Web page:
It is, of course, the revelation that the young couple are about to end their marriage that comprises the final irony of this tale. By doing so, it undercuts the older woman’s hypothesis that American women should only marry American men, further illuminating her nonsensical nationalism. The older woman clearly wants to revert to an early day and cut herself and her family off from the foreign influences of the post-War world; she is, in fact, an isolationist. But there is another form of isolationism afoot in this story, the gulf that exists between the young husband and wife. In retrospect, the destructive scenes—train wrecks, burning buildings, and the like that the husband/narrator chooses to note—are symbols of his marriage. But even more revealing is the fact that the couple never say anything to each other, a fact that is completely lost on their older compatriot who apparently considers such silence to be “normal” among properly married people.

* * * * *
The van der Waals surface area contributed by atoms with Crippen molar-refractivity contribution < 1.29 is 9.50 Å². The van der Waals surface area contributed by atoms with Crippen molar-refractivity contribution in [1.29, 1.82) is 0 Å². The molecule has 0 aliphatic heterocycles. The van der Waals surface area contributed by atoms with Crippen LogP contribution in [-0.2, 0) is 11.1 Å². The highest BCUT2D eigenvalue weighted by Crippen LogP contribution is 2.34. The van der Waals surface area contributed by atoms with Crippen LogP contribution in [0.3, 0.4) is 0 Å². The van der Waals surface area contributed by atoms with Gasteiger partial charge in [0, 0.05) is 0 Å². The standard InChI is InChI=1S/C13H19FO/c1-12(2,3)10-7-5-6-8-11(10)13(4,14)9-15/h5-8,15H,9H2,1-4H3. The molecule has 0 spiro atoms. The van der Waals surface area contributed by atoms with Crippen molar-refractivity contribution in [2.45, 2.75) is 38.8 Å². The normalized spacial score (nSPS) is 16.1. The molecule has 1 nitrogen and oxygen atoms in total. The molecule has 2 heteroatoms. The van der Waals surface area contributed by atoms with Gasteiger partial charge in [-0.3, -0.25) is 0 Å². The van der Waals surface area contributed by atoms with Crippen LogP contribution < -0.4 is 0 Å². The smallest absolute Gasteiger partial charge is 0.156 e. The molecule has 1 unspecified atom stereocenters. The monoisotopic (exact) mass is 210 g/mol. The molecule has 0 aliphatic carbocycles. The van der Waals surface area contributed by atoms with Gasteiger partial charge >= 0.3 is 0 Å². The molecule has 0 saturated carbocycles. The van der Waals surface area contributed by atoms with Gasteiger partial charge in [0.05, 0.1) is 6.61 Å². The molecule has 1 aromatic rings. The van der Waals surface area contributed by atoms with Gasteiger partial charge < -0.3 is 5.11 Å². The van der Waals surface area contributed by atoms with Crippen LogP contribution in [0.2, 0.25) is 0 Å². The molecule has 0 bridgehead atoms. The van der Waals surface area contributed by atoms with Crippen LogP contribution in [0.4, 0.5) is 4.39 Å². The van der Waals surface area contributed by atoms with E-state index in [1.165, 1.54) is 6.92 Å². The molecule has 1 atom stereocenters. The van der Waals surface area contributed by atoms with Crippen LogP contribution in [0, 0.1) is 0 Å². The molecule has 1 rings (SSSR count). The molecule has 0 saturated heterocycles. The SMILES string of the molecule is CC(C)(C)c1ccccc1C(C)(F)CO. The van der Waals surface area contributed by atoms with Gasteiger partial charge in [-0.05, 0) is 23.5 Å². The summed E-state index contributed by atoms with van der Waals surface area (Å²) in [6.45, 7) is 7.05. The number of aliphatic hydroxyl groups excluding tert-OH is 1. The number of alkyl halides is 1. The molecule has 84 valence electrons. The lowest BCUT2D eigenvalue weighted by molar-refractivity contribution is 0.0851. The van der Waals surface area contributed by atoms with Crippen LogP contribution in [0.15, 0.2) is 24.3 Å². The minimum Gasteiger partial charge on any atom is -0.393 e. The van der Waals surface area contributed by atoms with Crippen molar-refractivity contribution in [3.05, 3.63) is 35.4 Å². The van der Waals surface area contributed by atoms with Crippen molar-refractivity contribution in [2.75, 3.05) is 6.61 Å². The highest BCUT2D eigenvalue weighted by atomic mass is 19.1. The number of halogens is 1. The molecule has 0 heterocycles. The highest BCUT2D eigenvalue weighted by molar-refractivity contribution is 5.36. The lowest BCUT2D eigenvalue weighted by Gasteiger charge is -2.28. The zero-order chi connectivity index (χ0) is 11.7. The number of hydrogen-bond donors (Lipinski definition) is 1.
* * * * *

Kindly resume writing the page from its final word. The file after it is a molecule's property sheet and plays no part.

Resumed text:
(The entire section is 162 words.)
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